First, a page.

St Catherine, Ludham, Norfolk

Ludham is a large Broadland village, with a 14–15th c. church at its centre to match. The church has one of the finest painted medieval roodscreens in East Anglia, and that is saying something. It must have been difficult not to believe in the Communion of Saints when a group of them was in your face every Sunday.

They were painted upon the screen between about 1490 and 1510, a mixture from the very earliest days of the Church (Mary Magdalene, Stephen), via the 3rd c. martyrs Apollonia and Lawrence, to the bang-up-to-date Henry VI, never canonized, but widely venerated in East Anglia. The Four Latin Doctors (Augustine, Jerome, Ambrose and Gregory) counterbalance saints of England (Edward the Confessor) and the locality (Walstan and Edmund).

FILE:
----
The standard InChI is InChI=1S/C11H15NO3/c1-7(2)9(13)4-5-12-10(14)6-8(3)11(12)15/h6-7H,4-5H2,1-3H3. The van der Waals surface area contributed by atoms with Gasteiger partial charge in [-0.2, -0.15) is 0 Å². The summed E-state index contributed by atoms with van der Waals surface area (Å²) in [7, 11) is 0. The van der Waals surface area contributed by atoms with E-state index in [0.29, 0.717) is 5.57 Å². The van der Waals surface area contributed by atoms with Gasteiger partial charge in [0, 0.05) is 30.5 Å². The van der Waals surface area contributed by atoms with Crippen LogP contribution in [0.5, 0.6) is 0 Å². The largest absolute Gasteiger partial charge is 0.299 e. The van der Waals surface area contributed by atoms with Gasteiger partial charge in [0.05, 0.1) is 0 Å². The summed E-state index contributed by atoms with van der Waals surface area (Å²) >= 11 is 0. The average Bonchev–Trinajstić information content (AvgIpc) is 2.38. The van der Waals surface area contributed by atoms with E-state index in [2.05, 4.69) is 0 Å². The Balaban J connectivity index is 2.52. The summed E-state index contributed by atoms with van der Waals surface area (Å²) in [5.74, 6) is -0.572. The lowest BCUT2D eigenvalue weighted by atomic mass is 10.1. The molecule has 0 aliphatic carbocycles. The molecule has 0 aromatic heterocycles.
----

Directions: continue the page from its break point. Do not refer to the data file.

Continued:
The surviving screen was once part of something bigger, but as elsewhere it has lost the rood and associated figures, as well as the roodloft. The rood was lost once before, during the reign of Edward VI, and so during the restoration of Catholic life under Mary it was replaced. As a hasty, temporary, measure, until they could get a proper painted and carved rood group erected, the parishioners of Ludham painted the rood group on a tympanum.

In addition to the usual figures of Mary and John, together with two angels, they included the Roman figures, Longinus with his spear and Stephaton with the vinegar-soaked sponge. Then Mary died and the parish erected the Royal Arms of the new Queen, Elizabeth. The painted rood was covered up, then stored away, to be rediscovered in the 19th c. and put back facing the nave, with the Elizabethan arms facing the altar. A unique survivor.

We have the same choice today as our 16th c. predecessors had – God or Caesar.

Pray: ‘Almighty God, make us unafraid to stand for Your truth,
when popular wisdom is opposed to Your law.’

Map reference: TG388183

Simon Cotton